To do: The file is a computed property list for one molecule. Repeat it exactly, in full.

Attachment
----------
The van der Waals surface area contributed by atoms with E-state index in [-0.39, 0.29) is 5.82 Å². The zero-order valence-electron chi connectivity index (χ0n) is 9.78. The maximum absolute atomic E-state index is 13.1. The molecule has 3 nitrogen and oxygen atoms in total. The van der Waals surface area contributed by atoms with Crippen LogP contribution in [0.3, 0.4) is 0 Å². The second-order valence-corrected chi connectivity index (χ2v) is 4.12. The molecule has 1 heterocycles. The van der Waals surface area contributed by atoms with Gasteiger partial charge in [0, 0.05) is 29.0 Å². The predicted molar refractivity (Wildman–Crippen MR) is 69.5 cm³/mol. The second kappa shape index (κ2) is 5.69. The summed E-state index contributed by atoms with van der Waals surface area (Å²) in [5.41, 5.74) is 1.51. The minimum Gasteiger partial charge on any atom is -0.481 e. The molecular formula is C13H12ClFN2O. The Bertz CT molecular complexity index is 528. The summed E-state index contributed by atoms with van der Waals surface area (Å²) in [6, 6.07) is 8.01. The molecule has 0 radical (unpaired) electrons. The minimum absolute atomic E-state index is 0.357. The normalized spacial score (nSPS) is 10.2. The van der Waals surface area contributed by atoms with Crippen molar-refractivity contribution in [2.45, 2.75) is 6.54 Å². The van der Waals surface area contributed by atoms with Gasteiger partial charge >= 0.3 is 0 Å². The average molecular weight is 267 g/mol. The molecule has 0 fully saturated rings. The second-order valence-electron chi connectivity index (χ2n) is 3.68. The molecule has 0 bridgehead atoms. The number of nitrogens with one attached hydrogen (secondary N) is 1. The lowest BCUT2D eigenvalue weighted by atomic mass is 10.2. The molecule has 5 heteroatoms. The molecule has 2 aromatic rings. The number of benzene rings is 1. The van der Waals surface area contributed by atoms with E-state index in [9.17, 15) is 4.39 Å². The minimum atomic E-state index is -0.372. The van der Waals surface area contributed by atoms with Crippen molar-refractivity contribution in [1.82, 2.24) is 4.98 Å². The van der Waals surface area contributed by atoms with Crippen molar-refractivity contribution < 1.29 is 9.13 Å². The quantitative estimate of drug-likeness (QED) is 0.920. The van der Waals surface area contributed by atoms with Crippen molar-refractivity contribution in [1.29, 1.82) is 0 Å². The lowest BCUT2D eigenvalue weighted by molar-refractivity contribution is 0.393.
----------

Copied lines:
The van der Waals surface area contributed by atoms with E-state index in [-0.39, 0.29) is 5.82 Å². The zero-order valence-electron chi connectivity index (χ0n) is 9.78. The maximum absolute atomic E-state index is 13.1. The molecule has 3 nitrogen and oxygen atoms in total. The van der Waals surface area contributed by atoms with Crippen LogP contribution in [0.3, 0.4) is 0 Å². The second-order valence-corrected chi connectivity index (χ2v) is 4.12. The molecule has 1 heterocycles. The van der Waals surface area contributed by atoms with Gasteiger partial charge in [0, 0.05) is 29.0 Å². The predicted molar refractivity (Wildman–Crippen MR) is 69.5 cm³/mol. The second kappa shape index (κ2) is 5.69. The summed E-state index contributed by atoms with van der Waals surface area (Å²) in [5.41, 5.74) is 1.51. The minimum Gasteiger partial charge on any atom is -0.481 e. The molecular formula is C13H12ClFN2O. The Bertz CT molecular complexity index is 528. The summed E-state index contributed by atoms with van der Waals surface area (Å²) in [6, 6.07) is 8.01. The molecule has 0 radical (unpaired) electrons. The minimum absolute atomic E-state index is 0.357. The normalized spacial score (nSPS) is 10.2. The van der Waals surface area contributed by atoms with Crippen molar-refractivity contribution in [2.45, 2.75) is 6.54 Å². The van der Waals surface area contributed by atoms with Gasteiger partial charge >= 0.3 is 0 Å². The average molecular weight is 267 g/mol. The molecule has 0 fully saturated rings. The second-order valence-electron chi connectivity index (χ2n) is 3.68. The molecule has 0 bridgehead atoms. The number of nitrogens with one attached hydrogen (secondary N) is 1. The lowest BCUT2D eigenvalue weighted by atomic mass is 10.2. The molecule has 5 heteroatoms. The molecule has 2 aromatic rings. The number of benzene rings is 1. The van der Waals surface area contributed by atoms with E-state index in [9.17, 15) is 4.39 Å². The minimum atomic E-state index is -0.372. The van der Waals surface area contributed by atoms with Crippen molar-refractivity contribution in [1.82, 2.24) is 4.98 Å². The van der Waals surface area contributed by atoms with Crippen molar-refractivity contribution < 1.29 is 9.13 Å². The quantitative estimate of drug-likeness (QED) is 0.920. The van der Waals surface area contributed by atoms with Crippen molar-refractivity contribution in [1.29, 1.82) is 0 Å². The lowest BCUT2D eigenvalue weighted by molar-refractivity contribution is 0.393.